In today’s highly competitive job market, we hear, for instance, about applicants “dumbing down” their resumes in order to persuade potential employers that they won’t leave for higher-level opportunities when the economy improves.  In other words, are employers looking these days–as the Bush administration did a few years ago– for loyalty over expertise and experience?

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Drilling and nuclear power are neither safe nor clean

Posted by David Kassel on May 3, 2010

[Cross-posted from Blue Mass. Group]

If there is one overriding lesson we can take from the ongoing oil rig disaster in the Gulf of Mexico, it’s that safety claims about energy technologies are likely to be empty.

I’m talking about both drilling for oil off shore and nuclear power.  In recent months, both of these technologies have been characterized by their industry proponents as “safe” and “clean” because of advances in technology.  That safety claim was seized upon by President Obama, who has called for a renewed emphasis on developing both off-shore oil drilling and nuclear power as part of our nation’s energy policy.

Obama has specifically used the words “safe”  and “clean” in describing both nuclear and drilling technologies.

Announcing his off-shore oil drilling expansion plans on March 31,  Obama said:

I want to emphasize that this announcement is part of a broader strategy that will move us from an economy that runs on fossil fuels and foreign oil to one that relies on homegrown fuels and clean energy.

On February 16, in announcing his plan to expand nuclear power, the president said:

My budget proposes tripling the loan guarantees we provide to help finance safe, clean nuclear facilities – and we’ll continue to provide financing for clean-energy projects…across America.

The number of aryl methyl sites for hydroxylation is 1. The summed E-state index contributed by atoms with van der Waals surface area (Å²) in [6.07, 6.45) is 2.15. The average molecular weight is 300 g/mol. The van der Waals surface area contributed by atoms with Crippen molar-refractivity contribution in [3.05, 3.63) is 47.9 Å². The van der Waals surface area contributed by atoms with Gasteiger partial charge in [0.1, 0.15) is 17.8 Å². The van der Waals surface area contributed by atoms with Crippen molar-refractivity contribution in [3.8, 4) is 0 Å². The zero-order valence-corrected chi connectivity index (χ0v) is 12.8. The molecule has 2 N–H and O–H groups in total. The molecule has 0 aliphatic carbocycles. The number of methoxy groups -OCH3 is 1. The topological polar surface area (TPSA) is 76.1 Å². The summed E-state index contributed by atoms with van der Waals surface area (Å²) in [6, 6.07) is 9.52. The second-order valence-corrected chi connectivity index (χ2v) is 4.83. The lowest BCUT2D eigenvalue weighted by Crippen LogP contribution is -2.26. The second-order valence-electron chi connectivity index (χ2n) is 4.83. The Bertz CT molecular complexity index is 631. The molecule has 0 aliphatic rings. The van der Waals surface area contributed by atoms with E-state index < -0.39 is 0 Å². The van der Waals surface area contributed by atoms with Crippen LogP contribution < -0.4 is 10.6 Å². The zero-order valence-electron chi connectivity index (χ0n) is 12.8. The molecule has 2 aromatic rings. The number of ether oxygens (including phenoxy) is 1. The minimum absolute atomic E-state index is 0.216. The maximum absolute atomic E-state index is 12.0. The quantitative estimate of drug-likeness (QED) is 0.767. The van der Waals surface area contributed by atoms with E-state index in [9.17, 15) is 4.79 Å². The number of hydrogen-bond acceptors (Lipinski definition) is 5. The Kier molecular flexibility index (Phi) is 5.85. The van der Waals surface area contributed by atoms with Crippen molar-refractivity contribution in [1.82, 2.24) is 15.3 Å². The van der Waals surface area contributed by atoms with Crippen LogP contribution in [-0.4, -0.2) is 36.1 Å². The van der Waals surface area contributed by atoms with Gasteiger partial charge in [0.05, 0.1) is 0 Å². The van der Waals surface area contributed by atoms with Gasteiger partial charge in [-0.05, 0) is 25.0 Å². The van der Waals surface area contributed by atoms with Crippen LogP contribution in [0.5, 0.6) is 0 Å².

Yet, even as Obama was announcing his plan for the expansion of nuclear power, his own Nuclear Regulatory Commission was warning that the latest technology for housing nuclear reactors is far from safe.  The Westinghouse design for the two reactors in Georgia that received the first loan guarantees announced by the president may not be durable enough to withstand earthquakes, hurricanes, or a direct airplane hit, the NRC stated.

Of course, we are now witnessing the growing natural disaster along the Louisiana coastline caused by the explosion of an oil drilling rig that boasted the latest “safe” technology.

It’s understandable that the president felt he needed to make concessions regarding oil drilling and nuclear power to conservatives in Congress in order to gain their support for his proposed legislation dealing with climate change.  But the disaster in the Gulf shows the price of that GOP support is too high to pay.

The president needs to rethink his plans for expansion of both off-shore drilling and nuclear power.  We can’t afford disasters in either of those realms, and we can no longer fool ourselves into thinking they can’t happen.